The World Wide Kendama

The devices we carry act like a mirror in to which we pour our souls. They promise to bring the world to our fingertips but so often leave us in fidgety frustration. They reveal a mundane futility of our repeated attempts to pass the world through a screen.

The World Wide Kendama is a proxy for this condition. A toy-like simulation of it technological twin. A mute  opposite of sophistry. It mimics the real device in a dumb rendition of the telematic drudgery and endless cycles of clawing at  electronic ephemera.

But how often is the fool wiser in its intuitive understanding of technological determinism?

In its mimicry the WWK becomes a child’s toy that emanates a warmth to the touch. An object that absorbs the obsessive frustration we place on our device. It’s fidget toy, a fake cigarette, a placebo.

It is a Kendama with a wooden ball. The ball is a globe of the world attached to the screen. When you play the Kendama the world passes through the screen aping the endless arc of a life that social media promises but only leaves you in knots

 

The Usual Outlets is a series of speculative design fixtures and fittings for the Family Support Center in Santee Sioux currently under construction. These objects provide additional support for interior elements and include electrical outlets, furniture, windows and doors. All objects integrate with the CLT primary construction and explore NOVATOP 3 Ply panel fabrication.

 

Brenton Rahn

Devin McLean

 

CLT House of “Dame” Things

CLT House of “Dame” Things is an experiment in hybridizing CLT with discarded wooden objects. These objects may appear to have no immediate relevance to architecture but they are significant in the sense that they represent our daily experiences.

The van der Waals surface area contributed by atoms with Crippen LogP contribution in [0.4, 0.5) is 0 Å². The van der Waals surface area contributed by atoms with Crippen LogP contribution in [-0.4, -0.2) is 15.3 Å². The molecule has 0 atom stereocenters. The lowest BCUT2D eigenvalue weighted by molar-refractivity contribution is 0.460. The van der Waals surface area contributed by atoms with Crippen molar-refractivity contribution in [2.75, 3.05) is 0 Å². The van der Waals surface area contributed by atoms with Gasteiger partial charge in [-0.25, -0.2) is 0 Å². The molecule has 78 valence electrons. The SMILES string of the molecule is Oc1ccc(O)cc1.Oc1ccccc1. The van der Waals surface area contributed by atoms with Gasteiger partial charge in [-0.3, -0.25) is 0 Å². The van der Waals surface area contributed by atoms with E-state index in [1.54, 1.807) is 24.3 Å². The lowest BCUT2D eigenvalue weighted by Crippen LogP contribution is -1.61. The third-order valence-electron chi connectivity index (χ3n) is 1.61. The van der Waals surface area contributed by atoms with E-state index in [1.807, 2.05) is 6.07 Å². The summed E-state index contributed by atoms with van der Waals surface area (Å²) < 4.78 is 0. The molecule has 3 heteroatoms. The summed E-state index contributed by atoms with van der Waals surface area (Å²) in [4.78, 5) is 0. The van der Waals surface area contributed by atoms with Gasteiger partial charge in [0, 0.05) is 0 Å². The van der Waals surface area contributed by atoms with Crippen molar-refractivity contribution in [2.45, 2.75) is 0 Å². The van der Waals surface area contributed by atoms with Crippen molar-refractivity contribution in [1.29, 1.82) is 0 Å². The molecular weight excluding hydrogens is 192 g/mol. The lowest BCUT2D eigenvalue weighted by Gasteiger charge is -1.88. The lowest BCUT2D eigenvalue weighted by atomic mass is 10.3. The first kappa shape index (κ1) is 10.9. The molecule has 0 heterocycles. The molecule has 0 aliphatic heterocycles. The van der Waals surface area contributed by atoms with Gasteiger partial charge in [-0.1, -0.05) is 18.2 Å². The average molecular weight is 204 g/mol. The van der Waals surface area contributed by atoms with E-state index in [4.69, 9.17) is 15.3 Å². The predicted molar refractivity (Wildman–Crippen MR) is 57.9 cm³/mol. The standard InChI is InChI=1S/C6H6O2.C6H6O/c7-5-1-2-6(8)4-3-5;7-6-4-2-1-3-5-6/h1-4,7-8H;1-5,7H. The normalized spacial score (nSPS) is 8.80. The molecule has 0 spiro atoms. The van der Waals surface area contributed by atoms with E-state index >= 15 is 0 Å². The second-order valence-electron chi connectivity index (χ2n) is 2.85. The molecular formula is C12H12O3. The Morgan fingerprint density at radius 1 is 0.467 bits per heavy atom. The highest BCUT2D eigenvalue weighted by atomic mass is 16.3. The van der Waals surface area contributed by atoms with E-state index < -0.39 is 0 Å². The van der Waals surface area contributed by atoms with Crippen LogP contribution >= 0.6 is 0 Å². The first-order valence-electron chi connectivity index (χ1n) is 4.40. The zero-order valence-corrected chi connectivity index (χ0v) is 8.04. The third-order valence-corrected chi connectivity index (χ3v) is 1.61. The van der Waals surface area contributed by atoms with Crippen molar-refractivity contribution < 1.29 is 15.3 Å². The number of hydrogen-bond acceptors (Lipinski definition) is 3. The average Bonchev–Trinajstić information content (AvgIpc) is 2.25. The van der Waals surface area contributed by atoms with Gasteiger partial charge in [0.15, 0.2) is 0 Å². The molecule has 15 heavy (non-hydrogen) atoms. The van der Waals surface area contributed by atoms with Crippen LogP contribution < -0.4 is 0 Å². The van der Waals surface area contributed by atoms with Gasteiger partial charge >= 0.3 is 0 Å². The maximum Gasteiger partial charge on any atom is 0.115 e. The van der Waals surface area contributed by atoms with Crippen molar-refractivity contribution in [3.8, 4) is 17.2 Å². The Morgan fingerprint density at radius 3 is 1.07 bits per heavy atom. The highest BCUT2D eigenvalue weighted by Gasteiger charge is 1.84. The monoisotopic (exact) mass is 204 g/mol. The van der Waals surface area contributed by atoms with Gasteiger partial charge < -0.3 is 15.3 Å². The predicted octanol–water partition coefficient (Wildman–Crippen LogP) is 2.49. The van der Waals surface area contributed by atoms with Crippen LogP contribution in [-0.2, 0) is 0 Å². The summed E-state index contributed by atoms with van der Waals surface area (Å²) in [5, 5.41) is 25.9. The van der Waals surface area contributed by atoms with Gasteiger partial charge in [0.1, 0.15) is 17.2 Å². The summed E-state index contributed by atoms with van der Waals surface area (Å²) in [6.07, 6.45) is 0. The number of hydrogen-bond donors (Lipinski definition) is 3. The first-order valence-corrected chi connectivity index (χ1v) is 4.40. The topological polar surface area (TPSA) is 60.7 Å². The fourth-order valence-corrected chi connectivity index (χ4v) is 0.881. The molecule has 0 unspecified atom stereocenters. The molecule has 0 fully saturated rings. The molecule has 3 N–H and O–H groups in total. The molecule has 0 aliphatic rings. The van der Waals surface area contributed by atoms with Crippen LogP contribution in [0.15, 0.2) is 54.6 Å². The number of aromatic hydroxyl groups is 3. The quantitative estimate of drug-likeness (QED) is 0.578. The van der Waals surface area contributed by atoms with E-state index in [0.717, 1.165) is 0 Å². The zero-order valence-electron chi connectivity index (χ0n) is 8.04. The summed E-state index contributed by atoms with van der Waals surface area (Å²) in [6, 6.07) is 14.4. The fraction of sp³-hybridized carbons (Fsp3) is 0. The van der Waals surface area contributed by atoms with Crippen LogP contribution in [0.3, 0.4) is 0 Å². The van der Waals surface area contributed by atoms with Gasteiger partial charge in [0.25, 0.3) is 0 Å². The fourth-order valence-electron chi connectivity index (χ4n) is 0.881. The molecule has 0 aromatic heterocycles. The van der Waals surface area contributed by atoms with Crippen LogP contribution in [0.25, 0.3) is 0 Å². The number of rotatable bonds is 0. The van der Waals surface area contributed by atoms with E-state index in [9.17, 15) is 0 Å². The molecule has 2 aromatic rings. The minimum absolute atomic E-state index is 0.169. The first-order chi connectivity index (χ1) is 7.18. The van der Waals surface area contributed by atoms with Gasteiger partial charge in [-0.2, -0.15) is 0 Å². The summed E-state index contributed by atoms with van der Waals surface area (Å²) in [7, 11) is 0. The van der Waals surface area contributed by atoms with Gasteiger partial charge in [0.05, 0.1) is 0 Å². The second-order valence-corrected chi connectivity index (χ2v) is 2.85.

An old chair, part of a picture frame, spoon and so on.

They are what Yoshiharu Tsukamoto and Momoyo Kaijima describe as “Dame” or no good objects which, once discarded, become free agents of design reappraisal.

 

The act of hybridizing the “Dame” object with CLT forms the basis for its transformation into architecture i.e. furniture/wall,  picture/stair relationship. Hybridizing the object with CLT also provides a critique of their relative position within market economy: the Dame object is “exiting” with no exchange value and CLT entering as an “innovative” product with value.

Each hybrid fits together as  a full-scale assemblage where each fabricated element is set within a form of the small house envelope. This house represents a collective design process where all students collaborate on the overall structure.